A Lake Tahoe developer, Jeff Dingman, is asking the county to change the master plan so he can build at least 300 homes around a golf course on the Schneider Ranch, a 1,600-acre parcel located northwest of Alpine View, currently zoned as agriculture and forest and range. To do this, the master plan would have to be amended to substantially increase the housing density from one house per 19 acres. Current zoning will allow a maximum of 115 houses.
In his attempts to coerce the commissioners and the residents of our county to support his 300-home project, he has developed a plan he calls the “Alternate Project Matrix.” This plan lists all the benefits to the county if he is allowed to build 300 homes. He threatens that if he is held to current zoning, he will be forced to create a bare-bones project deleting all of these benefits, which will have an adverse effect on the environment and the neighboring community.
I’d like to point out a fallacy in his alternatives. What Mr. Dingman is failing to disclose is that even if he is granted the master plan amendment, he will not be required to provide any of the promised “benefits.” In fact, a change in the master plan would allow him to build well over 300 homes, as there are no safeguards in place to stop him.
What will set the conditions for the proposed project is the special use permit approved by the planning commission Feb. 13. This permit is for the golf course and 32,000-square-foot club house. It was approved with the exact wording Mr. Dingman provided in his application and will require him to keep his promises and provide the benefits to the county.
In a letter from the county’s senior planner dated Feb. 15, the approved conditions for the special use permit are spelled out as follows:
1. Golf course is for private use for up to 325 members.
2. Project must pass the design review process prior to building permits or site improvements.
3. Project must connect to municipal water and wastewater (sewer) and construct any improvements required to adequately serve the development.
4. Tree replacement plan to be submitted concurrently with the design review, trees to be replaced at a 2:1 ratio.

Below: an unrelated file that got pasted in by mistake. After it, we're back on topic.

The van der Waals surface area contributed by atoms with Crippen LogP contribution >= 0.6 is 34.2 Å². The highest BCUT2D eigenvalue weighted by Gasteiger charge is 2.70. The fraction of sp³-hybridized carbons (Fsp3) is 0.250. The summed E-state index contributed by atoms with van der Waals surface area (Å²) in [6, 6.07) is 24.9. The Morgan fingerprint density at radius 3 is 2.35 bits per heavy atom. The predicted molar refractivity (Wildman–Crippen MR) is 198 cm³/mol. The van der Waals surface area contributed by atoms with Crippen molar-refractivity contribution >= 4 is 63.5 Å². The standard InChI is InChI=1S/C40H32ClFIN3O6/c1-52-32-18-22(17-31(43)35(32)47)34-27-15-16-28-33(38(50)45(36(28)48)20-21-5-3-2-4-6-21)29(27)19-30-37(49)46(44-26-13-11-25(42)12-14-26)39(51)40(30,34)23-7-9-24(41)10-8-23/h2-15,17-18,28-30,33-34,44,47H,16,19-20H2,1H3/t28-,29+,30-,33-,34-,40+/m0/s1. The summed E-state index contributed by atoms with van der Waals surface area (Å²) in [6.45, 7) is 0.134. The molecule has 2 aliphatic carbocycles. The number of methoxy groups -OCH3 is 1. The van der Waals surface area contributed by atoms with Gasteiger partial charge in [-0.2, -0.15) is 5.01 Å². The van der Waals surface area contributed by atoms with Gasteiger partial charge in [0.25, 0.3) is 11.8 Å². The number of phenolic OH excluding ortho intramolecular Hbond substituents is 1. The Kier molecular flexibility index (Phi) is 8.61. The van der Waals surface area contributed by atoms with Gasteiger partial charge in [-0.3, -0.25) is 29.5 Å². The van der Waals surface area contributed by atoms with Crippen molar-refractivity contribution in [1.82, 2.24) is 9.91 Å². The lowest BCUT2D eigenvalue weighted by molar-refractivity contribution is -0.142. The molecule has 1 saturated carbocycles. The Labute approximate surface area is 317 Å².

5. Roadway improvements required include:
a) Public roadway from Highway 50 to the development.
b) Contribute $1 million for improvements to Clear Creek Road.
c) Construct a paved emergency access road to Bavarian Drive.
6. Project must comply with the Nevada Division of Forestry conditions of Dec. 18, 2000.
7. Deer migration corridors shall be provided.
8. Public trails and access easements shall be provided.
9. Damage to existing county roads caused during construction will be repaired.
10. The special use permit shall be inaugurated within one year of this approval.
Mr. Dingman has until 2:30 p.m. today to appeal the specific conditions of the special use permit. He has already indicated his intention to remove the public trails and access regardless of the action taken by the county commissioners on the master plan amendment application March 1. I await with interest to see which other conditions he chooses to appeal.
His scare tactics are clearly an attempt to bully the residents of our county into supporting his project. We can only hope the county commissioners will not succumb to his bullying and uphold our master plan. In addition, let us hope that the commissioners have the fortitude to then require the developer to keep his promises and not allow any changes to his special use permit. This permit was not conditioned upon the approval of the master plan amendment application and clearly reflects the promises made by the developer to anyone who would listen.